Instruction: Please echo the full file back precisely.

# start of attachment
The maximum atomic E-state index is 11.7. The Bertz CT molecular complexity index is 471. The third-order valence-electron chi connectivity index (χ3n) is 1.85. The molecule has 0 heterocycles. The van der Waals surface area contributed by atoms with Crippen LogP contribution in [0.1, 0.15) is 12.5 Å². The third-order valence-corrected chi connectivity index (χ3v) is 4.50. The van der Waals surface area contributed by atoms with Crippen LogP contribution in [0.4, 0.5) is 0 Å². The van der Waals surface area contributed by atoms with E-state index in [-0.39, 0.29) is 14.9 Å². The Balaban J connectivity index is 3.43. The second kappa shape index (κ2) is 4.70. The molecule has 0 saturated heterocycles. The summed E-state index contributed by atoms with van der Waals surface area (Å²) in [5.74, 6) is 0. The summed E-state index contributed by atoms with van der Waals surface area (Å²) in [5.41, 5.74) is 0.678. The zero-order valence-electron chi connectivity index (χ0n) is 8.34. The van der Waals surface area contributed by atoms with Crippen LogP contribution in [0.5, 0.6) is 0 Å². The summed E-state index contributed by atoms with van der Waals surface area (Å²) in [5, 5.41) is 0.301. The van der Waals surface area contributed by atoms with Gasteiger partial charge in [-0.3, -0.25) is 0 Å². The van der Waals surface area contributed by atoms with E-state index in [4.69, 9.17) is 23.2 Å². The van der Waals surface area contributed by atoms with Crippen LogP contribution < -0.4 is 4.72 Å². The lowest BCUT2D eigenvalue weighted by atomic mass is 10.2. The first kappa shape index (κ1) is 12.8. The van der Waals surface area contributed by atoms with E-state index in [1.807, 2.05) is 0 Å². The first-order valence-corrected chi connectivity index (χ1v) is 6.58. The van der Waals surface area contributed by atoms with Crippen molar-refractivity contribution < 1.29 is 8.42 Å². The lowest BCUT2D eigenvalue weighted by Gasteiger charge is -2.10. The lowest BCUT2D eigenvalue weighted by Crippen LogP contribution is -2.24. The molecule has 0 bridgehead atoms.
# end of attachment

The maximum atomic E-state index is 11.7. The Bertz CT molecular complexity index is 471. The third-order valence-electron chi connectivity index (χ3n) is 1.85. The molecule has 0 heterocycles. The van der Waals surface area contributed by atoms with Crippen LogP contribution in [0.1, 0.15) is 12.5 Å². The third-order valence-corrected chi connectivity index (χ3v) is 4.50. The van der Waals surface area contributed by atoms with Crippen LogP contribution in [0.4, 0.5) is 0 Å². The van der Waals surface area contributed by atoms with E-state index in [-0.39, 0.29) is 14.9 Å². The Balaban J connectivity index is 3.43. The second kappa shape index (κ2) is 4.70. The molecule has 0 saturated heterocycles. The summed E-state index contributed by atoms with van der Waals surface area (Å²) in [5.74, 6) is 0. The summed E-state index contributed by atoms with van der Waals surface area (Å²) in [5.41, 5.74) is 0.678. The zero-order valence-electron chi connectivity index (χ0n) is 8.34. The van der Waals surface area contributed by atoms with Crippen LogP contribution in [0.5, 0.6) is 0 Å². The summed E-state index contributed by atoms with van der Waals surface area (Å²) in [5, 5.41) is 0.301. The van der Waals surface area contributed by atoms with Gasteiger partial charge in [-0.3, -0.25) is 0 Å². The van der Waals surface area contributed by atoms with E-state index in [4.69, 9.17) is 23.2 Å². The van der Waals surface area contributed by atoms with Crippen LogP contribution < -0.4 is 4.72 Å². The lowest BCUT2D eigenvalue weighted by atomic mass is 10.2. The first kappa shape index (κ1) is 12.8. The van der Waals surface area contributed by atoms with E-state index in [1.807, 2.05) is 0 Å². The first-order valence-corrected chi connectivity index (χ1v) is 6.58. The van der Waals surface area contributed by atoms with Crippen molar-refractivity contribution < 1.29 is 8.42 Å². The lowest BCUT2D eigenvalue weighted by Gasteiger charge is -2.10. The lowest BCUT2D eigenvalue weighted by Crippen LogP contribution is -2.24. The molecule has 0 bridgehead atoms.